The desire of all nations
‘And I will shake all nations, and the desire of all nations shall come: and I will fill this house with glory, saith the LORD of hosts.’ Haggai 2:7
SUGGESTED FURTHER READING: Micah 4:1–5
A character of the Messiah: the desire of all nations. He is called the desire of all nations because the rumour of the prophecies spread abroad had awakened the expectations and desires of many, in different nations, that some great deliverer and friend of mankind was at hand. The sense of many prophecies of the Messiah, though misapplied, is remarkably expressed in a short poem of Virgil written a few years before our Saviour’s birth, and of which we have a beautiful translation in the English language by Mr Pope. It affords a sufficient proof that the heathens had an idea of some great personage who would shortly appear and would restore peace, prosperity and the blessings of their fancied golden age to mankind. On this account he was the desire of nations.
But, the need all the nations had of such a Saviour is sufficient to establish his right to this title, though they had no knowledge of him. If a nation was involved in the darkness of night, though they had no previous notion of light, yet light might be said to be their desire—because the light, whenever they should enjoy it, would put an end to their calamity, would answer their wants, and therefore accomplish their wishes; for if they could not directly wish for light, they would naturally wish for relief. The heathens were miserably bewildered—they had desires after happiness which could not be satisfied—they had fears and forebodings of conscience, but knew no remedy. They paid a blind devotion to idols because they were ignorant of the true God. When the Messiah came, as he was the Glory of Israel, so he was a Light to the Gentiles. He, therefore, who came purposely to bless the nations and turn their darkness into light, might justly be called their desire, though before his appearance they could form no just conception of him. What a nation was ours at the time of his birth—how evil, how wretched! And what a change has his gospel wrought!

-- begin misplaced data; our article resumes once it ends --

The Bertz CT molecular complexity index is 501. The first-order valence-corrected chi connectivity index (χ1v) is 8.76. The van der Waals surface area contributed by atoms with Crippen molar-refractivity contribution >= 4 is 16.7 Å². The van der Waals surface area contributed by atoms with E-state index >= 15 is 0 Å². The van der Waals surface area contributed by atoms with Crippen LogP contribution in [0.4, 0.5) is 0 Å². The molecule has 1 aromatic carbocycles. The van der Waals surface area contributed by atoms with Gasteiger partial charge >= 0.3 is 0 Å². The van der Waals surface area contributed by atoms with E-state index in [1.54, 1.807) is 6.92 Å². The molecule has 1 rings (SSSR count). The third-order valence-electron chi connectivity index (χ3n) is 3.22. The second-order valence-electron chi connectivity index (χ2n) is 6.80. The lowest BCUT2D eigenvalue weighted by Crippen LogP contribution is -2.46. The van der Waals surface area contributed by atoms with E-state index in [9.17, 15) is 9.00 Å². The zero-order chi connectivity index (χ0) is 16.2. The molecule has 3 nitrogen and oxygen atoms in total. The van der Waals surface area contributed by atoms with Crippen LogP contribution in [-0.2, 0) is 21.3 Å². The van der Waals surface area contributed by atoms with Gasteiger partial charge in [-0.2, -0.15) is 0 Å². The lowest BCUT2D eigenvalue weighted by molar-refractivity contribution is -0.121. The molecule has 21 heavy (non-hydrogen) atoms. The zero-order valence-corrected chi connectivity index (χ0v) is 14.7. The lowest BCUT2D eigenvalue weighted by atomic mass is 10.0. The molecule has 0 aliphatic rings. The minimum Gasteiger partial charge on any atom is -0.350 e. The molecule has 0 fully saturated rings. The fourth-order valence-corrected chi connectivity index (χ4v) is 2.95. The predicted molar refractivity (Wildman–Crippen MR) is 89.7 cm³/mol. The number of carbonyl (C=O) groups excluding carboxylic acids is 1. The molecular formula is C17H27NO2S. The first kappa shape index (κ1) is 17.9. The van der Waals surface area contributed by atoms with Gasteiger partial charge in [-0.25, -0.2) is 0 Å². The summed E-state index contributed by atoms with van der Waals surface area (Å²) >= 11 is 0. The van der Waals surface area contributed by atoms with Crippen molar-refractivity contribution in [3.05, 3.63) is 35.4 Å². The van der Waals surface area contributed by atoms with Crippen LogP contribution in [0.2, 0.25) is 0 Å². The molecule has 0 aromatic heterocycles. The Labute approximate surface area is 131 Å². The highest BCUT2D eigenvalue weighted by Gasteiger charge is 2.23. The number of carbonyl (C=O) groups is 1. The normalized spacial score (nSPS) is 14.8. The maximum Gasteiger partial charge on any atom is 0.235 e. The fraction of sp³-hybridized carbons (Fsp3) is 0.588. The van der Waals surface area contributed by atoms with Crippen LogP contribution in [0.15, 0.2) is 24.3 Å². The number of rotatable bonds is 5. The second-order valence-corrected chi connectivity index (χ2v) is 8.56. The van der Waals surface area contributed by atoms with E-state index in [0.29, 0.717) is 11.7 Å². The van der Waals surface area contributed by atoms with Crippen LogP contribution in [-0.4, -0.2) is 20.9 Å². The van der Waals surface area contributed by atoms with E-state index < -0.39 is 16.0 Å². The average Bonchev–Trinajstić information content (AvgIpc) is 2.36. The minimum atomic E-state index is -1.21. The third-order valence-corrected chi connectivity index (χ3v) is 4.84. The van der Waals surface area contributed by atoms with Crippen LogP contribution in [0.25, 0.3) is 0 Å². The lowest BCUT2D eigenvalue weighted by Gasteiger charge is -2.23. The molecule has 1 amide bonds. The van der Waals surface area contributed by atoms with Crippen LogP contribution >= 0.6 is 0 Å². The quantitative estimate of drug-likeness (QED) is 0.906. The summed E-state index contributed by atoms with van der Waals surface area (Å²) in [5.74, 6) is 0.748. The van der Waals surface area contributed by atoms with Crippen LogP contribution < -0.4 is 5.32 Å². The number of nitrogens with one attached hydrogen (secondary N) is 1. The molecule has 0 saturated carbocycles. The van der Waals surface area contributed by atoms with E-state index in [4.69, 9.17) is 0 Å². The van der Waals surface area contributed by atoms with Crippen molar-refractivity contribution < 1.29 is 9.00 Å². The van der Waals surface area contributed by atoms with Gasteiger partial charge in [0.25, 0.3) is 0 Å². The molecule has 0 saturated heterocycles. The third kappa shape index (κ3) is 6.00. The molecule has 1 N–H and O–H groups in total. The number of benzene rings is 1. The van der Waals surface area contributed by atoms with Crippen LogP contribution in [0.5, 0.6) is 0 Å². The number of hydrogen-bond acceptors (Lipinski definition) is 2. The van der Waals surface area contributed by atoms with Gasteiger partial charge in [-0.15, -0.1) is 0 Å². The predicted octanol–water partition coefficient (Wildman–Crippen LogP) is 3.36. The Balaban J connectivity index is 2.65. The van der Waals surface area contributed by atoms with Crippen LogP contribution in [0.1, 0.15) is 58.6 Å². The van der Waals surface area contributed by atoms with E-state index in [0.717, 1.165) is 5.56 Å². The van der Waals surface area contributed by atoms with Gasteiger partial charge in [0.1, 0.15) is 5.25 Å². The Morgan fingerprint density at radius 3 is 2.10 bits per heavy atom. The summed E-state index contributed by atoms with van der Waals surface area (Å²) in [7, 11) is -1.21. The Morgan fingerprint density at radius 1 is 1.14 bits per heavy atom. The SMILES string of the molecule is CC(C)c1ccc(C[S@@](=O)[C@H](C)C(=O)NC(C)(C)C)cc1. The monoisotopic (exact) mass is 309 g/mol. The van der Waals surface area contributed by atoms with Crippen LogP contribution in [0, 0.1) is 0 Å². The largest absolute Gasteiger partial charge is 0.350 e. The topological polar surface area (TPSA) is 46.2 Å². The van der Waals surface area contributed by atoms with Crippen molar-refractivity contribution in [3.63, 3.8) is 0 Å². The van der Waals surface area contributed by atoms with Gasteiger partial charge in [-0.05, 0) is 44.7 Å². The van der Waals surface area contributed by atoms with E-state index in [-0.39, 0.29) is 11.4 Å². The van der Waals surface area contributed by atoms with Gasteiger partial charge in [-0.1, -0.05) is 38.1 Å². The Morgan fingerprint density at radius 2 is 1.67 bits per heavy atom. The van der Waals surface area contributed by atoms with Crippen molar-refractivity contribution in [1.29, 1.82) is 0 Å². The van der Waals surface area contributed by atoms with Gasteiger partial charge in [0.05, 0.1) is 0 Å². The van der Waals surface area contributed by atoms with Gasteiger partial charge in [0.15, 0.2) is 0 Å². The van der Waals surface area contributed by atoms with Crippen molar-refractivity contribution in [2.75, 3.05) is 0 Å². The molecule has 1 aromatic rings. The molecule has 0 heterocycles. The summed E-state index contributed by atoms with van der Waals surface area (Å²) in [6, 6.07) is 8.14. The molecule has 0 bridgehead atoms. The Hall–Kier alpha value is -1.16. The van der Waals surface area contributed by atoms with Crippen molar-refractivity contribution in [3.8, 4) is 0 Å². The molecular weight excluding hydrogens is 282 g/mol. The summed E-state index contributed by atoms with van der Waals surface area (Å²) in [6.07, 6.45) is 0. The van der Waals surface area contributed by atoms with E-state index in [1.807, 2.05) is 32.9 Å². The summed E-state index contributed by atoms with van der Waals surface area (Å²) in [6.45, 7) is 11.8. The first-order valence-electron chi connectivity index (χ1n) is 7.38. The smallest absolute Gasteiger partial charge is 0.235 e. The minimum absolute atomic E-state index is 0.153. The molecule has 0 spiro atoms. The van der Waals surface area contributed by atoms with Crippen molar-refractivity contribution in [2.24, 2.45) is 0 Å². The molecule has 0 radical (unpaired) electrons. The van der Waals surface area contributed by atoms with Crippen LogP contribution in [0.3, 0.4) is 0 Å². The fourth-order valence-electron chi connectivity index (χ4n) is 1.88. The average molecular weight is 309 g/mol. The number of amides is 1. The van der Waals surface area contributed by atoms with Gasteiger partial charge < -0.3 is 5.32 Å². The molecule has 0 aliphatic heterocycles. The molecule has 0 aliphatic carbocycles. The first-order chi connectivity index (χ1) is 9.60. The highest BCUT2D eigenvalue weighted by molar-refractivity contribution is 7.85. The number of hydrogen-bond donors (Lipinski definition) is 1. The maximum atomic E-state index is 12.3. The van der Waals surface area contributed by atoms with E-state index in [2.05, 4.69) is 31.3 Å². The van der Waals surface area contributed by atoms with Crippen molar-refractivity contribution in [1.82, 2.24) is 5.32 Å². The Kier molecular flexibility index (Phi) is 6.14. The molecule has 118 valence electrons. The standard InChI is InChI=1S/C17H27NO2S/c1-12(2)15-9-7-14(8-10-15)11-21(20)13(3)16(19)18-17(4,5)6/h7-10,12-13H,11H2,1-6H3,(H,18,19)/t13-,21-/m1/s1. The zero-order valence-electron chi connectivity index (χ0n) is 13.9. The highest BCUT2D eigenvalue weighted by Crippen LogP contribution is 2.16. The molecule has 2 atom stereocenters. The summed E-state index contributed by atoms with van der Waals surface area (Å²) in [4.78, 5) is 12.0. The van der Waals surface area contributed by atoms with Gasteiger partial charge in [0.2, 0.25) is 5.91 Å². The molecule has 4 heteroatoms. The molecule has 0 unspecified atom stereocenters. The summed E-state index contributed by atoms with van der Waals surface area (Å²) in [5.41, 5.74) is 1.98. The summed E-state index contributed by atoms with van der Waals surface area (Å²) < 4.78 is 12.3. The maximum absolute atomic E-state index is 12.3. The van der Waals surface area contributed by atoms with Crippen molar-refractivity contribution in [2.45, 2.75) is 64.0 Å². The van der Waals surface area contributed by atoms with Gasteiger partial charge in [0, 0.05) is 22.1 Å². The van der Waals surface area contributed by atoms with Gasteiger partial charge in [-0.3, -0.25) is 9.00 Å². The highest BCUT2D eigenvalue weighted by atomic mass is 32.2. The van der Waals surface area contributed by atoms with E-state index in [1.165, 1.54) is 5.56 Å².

FOR MEDITATION: Is the desire of all nations the object of your desire?
SERMON SERIES: MESSIAH, NO. 3 [3/5], HAGGAI 2:6–7